ince the mid-1990s Indian immigrants have increased their percentage in starting engineering and technology companies (Wadhwa, 2007).

Indian immigrants have become the most dominant ethnic group in founding companies in the high-technology sector in the US.2 One study found that India ranks first as the country of origin for immigrant-founded venture-backed public companies, which account for 32 companies or 22% (Anderson and Platzer 2007). An earlier study of immigrant entrepreneurs in the Silicon Valley revealed that Indian immigrants held 7% of the technology businesses which started between 1980 and 1998 (Saxenian 1999). Since the mid-1990s, they have increased their percentage to 15.5% of all Silicon Valley start-ups. Nation-wise,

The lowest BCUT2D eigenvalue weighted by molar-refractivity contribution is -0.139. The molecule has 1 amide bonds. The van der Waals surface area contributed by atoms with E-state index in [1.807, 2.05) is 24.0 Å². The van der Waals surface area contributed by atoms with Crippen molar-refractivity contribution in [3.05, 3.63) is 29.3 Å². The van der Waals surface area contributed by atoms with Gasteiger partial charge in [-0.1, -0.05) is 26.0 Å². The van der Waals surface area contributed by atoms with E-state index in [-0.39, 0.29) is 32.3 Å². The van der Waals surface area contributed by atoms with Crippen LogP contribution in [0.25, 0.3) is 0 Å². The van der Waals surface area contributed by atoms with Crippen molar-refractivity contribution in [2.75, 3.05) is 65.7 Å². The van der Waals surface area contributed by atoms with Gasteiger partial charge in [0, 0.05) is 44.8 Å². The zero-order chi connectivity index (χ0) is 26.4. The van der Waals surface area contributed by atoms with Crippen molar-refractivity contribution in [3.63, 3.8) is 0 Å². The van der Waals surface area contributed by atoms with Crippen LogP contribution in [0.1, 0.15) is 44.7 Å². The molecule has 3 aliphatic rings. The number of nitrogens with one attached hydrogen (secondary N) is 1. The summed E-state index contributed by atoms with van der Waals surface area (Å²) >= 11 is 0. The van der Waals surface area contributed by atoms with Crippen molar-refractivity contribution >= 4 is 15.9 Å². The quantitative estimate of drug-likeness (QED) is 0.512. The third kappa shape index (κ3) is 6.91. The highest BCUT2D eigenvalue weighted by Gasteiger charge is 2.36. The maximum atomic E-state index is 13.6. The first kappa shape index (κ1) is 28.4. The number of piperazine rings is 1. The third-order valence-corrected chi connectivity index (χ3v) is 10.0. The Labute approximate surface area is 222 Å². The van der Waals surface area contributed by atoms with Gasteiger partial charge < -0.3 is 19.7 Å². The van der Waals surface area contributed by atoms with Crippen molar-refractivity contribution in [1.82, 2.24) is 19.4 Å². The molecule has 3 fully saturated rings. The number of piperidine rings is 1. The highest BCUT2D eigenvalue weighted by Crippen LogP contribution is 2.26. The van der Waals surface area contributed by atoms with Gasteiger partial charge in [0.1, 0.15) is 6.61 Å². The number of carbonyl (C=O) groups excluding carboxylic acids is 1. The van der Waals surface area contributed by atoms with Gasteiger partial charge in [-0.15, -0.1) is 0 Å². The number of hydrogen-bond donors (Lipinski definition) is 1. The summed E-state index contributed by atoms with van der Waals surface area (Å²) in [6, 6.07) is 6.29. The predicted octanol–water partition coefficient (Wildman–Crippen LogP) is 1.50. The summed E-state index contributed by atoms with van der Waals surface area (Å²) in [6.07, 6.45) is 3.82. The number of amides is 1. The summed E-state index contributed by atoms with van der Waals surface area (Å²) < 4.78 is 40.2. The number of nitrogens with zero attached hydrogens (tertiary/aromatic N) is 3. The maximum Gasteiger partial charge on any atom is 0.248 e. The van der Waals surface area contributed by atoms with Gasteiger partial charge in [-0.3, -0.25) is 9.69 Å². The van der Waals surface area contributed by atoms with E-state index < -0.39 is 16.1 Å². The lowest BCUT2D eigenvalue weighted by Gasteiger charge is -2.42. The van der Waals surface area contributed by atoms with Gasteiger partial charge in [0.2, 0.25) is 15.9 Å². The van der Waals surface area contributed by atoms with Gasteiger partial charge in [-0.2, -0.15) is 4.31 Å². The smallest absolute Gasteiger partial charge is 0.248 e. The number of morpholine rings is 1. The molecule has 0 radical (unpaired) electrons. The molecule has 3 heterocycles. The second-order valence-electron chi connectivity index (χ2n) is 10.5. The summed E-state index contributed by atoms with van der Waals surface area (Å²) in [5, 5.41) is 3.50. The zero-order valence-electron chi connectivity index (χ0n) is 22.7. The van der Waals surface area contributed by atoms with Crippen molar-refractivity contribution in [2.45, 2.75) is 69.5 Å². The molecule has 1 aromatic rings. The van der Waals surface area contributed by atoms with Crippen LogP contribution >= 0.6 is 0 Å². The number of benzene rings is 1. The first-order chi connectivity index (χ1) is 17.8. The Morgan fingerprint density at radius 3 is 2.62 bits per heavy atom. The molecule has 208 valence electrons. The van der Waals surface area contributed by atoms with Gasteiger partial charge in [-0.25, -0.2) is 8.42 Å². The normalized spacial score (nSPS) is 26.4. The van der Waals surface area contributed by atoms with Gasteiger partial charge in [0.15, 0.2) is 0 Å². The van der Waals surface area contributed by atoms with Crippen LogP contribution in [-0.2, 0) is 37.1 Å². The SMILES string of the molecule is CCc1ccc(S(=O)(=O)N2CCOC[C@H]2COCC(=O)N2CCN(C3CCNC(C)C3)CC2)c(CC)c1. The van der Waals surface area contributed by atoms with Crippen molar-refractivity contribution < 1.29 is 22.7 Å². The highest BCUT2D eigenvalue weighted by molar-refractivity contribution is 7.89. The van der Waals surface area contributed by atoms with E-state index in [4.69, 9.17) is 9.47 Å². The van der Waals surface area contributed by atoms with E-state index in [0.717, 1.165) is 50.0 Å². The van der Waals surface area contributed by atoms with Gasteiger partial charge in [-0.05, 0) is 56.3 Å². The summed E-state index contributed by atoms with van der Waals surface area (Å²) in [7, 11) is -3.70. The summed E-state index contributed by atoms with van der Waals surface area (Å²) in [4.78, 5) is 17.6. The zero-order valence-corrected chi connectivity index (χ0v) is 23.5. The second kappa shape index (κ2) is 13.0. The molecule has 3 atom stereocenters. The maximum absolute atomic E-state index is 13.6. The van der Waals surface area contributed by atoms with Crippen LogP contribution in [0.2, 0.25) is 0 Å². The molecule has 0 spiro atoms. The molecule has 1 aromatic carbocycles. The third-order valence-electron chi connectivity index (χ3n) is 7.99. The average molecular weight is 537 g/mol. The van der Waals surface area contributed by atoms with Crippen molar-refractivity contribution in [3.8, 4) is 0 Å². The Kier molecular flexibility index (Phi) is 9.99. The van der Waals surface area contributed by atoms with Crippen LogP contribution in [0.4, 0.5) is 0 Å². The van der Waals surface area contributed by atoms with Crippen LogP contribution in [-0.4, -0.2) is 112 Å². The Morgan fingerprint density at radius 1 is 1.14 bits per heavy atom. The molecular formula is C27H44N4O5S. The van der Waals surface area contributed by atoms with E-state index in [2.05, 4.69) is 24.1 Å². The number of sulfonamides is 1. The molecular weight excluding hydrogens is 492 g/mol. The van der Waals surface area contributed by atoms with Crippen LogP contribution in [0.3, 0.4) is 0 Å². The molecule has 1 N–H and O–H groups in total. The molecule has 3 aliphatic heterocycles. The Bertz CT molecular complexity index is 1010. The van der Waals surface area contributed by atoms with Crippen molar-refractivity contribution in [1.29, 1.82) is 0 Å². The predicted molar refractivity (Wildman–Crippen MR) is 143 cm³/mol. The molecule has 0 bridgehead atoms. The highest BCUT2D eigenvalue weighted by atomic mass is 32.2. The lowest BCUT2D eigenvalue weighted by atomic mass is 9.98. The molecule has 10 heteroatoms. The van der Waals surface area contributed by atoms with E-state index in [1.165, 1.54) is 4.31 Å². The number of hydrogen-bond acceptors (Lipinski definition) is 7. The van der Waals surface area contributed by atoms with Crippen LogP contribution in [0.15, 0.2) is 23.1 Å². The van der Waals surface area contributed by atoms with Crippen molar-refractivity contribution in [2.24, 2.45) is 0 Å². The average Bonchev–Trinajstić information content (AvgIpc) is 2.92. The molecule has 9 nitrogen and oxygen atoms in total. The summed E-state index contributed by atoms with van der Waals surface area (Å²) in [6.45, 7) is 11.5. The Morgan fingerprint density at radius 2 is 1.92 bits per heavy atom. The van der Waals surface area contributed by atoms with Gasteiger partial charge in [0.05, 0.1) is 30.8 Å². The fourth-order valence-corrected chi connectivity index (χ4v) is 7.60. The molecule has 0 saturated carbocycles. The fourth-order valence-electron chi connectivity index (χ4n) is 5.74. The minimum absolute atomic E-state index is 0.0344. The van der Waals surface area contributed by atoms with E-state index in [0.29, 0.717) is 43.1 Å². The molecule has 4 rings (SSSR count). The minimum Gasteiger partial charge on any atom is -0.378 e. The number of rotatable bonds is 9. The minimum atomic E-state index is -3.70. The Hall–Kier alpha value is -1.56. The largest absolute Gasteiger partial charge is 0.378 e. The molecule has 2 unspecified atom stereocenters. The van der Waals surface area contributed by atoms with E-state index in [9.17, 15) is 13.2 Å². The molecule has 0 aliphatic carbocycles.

have founded more engineering and technology companies than immigrants from the UK, China, Taiwan, and Japan combined.

Their companies tend to be dispersed around the country, though they have sizeable concentration in California (26%) and New Jersey (14%)

successful Indian immigrant entrepreneurs have become role models and opened the doors for the next generation.